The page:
Given his track record--and failing the revelation of prior offenses in Peterson's substance-abuse history with the league, it appears likely that Das will rule in favor of Peterson's immediate reinstatement, likely leaving the door open for the league to assess a fine, without the right further to suspend for his offense.

Monday, November 10, 2014

Why the NFLPA is Right on Peterson

The NFL Players' Association (NFLPA) has sent written demand to the NFL requesting the immediate reinstatement of Minnesota Vikings' running back Adrian Peterson.  Although the NFLPA has a mixed history when it comes to defending the rights of players--at times, as during the Gene Upshaw years, turning a blind eye toward players and at other times, as with recent CBA negotiations pertaining to drug testing and personal conduct, rallying against NFL sanctions that appear warranted--the NFLPA is spot on in its demand for Peterson's immediate reinstatement.

Through week 10 of the NFL season, Adrian Peterson has been on the NFL's exempt list, a status that the NFL conferred upon Peterson to save face for the league and the Vikings and to permit Peterson to collect pay, during his absence from all league events.  Peterson and his counsel agreed to this arrangement, with the stipulation--also in writing--that Peterson be reinstated upon completion of his legal case.

When Peterson's legal affair for the whipping of his son began, the NFL's arrangement looked to provide the league and the Vikings cover for at least one year, with Peterson's attorney contending that Peterson planned to plead not guilty and a trial unlikely until at least the Spring of 2015.   That would have saved the NFL and the Vikings' much PR headache.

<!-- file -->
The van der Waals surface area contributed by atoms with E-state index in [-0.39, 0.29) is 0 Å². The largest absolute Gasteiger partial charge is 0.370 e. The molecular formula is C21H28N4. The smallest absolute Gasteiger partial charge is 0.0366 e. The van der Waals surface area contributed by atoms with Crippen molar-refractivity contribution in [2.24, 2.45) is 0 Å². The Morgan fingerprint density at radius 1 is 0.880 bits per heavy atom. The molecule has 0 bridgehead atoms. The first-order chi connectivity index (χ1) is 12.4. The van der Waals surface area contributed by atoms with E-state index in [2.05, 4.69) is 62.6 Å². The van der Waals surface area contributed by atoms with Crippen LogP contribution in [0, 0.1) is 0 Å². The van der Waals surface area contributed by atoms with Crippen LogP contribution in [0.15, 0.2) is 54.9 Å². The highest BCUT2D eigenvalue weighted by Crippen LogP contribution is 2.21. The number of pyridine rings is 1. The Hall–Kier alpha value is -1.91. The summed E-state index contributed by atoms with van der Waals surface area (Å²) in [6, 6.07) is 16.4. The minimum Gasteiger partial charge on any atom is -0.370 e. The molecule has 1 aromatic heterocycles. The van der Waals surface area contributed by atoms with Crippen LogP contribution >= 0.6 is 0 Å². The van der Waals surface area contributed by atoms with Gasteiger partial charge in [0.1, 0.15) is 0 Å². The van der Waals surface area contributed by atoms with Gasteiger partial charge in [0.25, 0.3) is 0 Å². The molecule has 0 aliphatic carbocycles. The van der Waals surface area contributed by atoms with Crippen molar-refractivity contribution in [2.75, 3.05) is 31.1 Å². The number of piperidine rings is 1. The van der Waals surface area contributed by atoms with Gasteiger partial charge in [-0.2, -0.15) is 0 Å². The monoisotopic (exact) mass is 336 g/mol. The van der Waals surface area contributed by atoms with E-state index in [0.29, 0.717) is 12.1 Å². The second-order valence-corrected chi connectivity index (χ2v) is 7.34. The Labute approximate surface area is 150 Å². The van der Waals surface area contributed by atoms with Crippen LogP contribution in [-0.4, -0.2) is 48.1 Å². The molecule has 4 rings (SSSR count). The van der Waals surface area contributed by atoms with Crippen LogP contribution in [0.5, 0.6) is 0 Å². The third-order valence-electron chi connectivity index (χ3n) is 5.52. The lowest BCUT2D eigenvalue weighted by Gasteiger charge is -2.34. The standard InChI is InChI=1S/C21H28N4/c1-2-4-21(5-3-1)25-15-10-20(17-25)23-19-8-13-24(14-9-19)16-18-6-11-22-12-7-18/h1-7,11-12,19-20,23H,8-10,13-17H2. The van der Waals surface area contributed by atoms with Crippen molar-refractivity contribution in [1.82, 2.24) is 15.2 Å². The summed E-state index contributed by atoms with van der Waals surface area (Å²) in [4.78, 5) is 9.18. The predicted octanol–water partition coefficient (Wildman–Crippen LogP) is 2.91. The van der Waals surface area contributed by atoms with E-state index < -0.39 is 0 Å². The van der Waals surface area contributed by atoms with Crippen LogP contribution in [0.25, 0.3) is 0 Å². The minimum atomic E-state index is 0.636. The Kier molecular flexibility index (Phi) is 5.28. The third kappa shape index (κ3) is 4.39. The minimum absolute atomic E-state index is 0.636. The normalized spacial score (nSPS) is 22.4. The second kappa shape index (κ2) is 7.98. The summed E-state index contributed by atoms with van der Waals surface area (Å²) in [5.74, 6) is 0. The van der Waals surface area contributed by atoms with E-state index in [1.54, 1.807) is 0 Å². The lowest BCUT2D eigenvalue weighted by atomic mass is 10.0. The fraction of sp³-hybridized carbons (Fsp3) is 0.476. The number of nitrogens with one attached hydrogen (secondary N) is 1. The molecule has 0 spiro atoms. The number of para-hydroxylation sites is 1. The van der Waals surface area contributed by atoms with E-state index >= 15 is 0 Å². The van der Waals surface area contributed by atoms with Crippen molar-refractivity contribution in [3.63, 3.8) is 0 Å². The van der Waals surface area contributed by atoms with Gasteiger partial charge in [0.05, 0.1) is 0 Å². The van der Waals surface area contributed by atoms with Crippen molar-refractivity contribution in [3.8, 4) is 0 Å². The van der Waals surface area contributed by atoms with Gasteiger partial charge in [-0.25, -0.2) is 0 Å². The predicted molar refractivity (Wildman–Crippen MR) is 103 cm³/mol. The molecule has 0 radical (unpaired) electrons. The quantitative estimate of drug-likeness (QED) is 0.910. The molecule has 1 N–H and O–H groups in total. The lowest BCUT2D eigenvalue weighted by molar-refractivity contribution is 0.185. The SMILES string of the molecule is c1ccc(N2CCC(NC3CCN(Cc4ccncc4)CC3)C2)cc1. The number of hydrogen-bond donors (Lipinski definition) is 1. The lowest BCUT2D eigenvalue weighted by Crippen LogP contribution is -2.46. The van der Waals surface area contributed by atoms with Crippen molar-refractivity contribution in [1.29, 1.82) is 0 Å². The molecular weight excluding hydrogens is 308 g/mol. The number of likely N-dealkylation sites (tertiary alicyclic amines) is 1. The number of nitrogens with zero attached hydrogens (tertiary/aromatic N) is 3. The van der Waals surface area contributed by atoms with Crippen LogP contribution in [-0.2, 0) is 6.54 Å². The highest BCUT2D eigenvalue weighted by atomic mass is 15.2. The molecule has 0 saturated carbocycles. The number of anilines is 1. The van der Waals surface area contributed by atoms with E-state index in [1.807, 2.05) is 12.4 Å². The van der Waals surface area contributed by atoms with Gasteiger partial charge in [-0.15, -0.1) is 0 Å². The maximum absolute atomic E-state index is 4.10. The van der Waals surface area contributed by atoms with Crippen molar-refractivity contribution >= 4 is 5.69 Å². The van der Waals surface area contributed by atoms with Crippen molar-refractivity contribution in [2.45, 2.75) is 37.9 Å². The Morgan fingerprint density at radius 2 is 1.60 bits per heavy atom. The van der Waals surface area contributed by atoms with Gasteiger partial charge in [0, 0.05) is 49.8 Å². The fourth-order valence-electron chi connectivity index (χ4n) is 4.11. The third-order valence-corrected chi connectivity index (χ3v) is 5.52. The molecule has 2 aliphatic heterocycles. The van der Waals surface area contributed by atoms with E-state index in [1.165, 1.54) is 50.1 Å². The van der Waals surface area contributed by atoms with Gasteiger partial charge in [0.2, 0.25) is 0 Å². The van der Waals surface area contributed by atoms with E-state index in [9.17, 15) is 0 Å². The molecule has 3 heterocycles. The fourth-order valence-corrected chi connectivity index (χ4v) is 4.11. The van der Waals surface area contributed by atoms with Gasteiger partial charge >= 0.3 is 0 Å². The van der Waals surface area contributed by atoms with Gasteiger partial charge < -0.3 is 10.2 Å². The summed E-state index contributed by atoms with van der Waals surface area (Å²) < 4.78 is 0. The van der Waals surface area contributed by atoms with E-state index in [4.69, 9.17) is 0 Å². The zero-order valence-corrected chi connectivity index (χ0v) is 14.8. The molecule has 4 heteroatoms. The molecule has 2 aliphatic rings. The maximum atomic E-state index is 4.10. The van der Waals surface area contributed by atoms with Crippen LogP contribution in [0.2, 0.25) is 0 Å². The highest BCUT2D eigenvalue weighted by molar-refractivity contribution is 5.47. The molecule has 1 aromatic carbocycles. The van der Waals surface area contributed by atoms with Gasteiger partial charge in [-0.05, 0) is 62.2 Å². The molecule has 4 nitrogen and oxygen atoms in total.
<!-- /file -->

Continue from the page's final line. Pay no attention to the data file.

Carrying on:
Two weeks ago, however, the NFL and the Vikings received an unwelcome surprise from Peterson's counsel, when they were informed that Peterson intended to plead no contest to a lesser misdemeanor charge.  The resulting plea, approved by the judge, required Peterson to pay $4,000, perform 80 hours of community service, and take parenting classes.  Should he fail to perform these obligations, the penalty may be revisited.

In the modern era of U.S. criminal law, the focus has shifted dramatically away from penalties for the sake of punishment and toward penalties that rehabilitate.  This is particularly true where it appears that rehabilitation might be successful.  There is also a growing belief in criminal jurisprudence that criminal penalties represent the sum of what society should expect criminals to pay for their offenses.

Few people who have seen the images of the child that Peterson struck believe anything other than that Peterson should be disciplined for his conduct and that his relationship with his children should be monitored.  Were Peterson not the perpetrator--were the perpetrator of the offense a random individual in our society--most people probably would also agree that the Texas penalty fit the crime, while aiming to correct the issue.